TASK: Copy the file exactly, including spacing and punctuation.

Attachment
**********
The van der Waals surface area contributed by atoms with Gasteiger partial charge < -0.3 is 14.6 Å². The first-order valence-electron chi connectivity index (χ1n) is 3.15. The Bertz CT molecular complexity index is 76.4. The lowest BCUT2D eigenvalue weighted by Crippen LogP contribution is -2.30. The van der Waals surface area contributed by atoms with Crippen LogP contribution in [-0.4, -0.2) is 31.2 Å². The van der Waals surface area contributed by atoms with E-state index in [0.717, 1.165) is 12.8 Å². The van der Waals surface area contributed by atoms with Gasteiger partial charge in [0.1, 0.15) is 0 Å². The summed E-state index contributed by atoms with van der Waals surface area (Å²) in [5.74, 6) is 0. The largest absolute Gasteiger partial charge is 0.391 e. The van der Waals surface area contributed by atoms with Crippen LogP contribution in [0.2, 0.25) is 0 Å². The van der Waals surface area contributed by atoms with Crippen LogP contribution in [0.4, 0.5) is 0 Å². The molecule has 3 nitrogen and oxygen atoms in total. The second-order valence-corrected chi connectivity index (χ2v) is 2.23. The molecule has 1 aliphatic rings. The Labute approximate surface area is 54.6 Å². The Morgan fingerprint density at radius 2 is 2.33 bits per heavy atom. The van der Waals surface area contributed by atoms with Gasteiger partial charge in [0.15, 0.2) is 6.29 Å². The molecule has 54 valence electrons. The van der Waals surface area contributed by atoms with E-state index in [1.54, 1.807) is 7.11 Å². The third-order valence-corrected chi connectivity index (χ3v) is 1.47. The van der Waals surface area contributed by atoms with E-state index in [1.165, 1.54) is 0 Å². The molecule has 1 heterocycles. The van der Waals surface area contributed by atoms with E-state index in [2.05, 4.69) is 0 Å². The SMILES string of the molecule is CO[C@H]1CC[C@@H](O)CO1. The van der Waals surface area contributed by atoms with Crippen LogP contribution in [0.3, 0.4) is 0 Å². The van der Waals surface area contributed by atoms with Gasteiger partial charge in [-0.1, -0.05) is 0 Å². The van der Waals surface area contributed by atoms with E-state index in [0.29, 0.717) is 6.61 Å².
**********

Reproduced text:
The van der Waals surface area contributed by atoms with Gasteiger partial charge < -0.3 is 14.6 Å². The first-order valence-electron chi connectivity index (χ1n) is 3.15. The Bertz CT molecular complexity index is 76.4. The lowest BCUT2D eigenvalue weighted by Crippen LogP contribution is -2.30. The van der Waals surface area contributed by atoms with Crippen LogP contribution in [-0.4, -0.2) is 31.2 Å². The van der Waals surface area contributed by atoms with E-state index in [0.717, 1.165) is 12.8 Å². The van der Waals surface area contributed by atoms with Gasteiger partial charge in [0.1, 0.15) is 0 Å². The summed E-state index contributed by atoms with van der Waals surface area (Å²) in [5.74, 6) is 0. The largest absolute Gasteiger partial charge is 0.391 e. The van der Waals surface area contributed by atoms with Crippen LogP contribution in [0.2, 0.25) is 0 Å². The van der Waals surface area contributed by atoms with Crippen LogP contribution in [0.4, 0.5) is 0 Å². The molecule has 3 nitrogen and oxygen atoms in total. The second-order valence-corrected chi connectivity index (χ2v) is 2.23. The molecule has 1 aliphatic rings. The Labute approximate surface area is 54.6 Å². The Morgan fingerprint density at radius 2 is 2.33 bits per heavy atom. The van der Waals surface area contributed by atoms with Gasteiger partial charge in [0.15, 0.2) is 6.29 Å². The molecule has 54 valence electrons. The van der Waals surface area contributed by atoms with E-state index in [1.54, 1.807) is 7.11 Å². The third-order valence-corrected chi connectivity index (χ3v) is 1.47. The van der Waals surface area contributed by atoms with E-state index in [1.165, 1.54) is 0 Å². The molecule has 1 heterocycles. The van der Waals surface area contributed by atoms with E-state index in [2.05, 4.69) is 0 Å². The SMILES string of the molecule is CO[C@H]1CC[C@@H](O)CO1. The van der Waals surface area contributed by atoms with Crippen LogP contribution in [0.3, 0.4) is 0 Å². The van der Waals surface area contributed by atoms with Gasteiger partial charge in [-0.1, -0.05) is 0 Å². The van der Waals surface area contributed by atoms with E-state index in [0.29, 0.717) is 6.61 Å².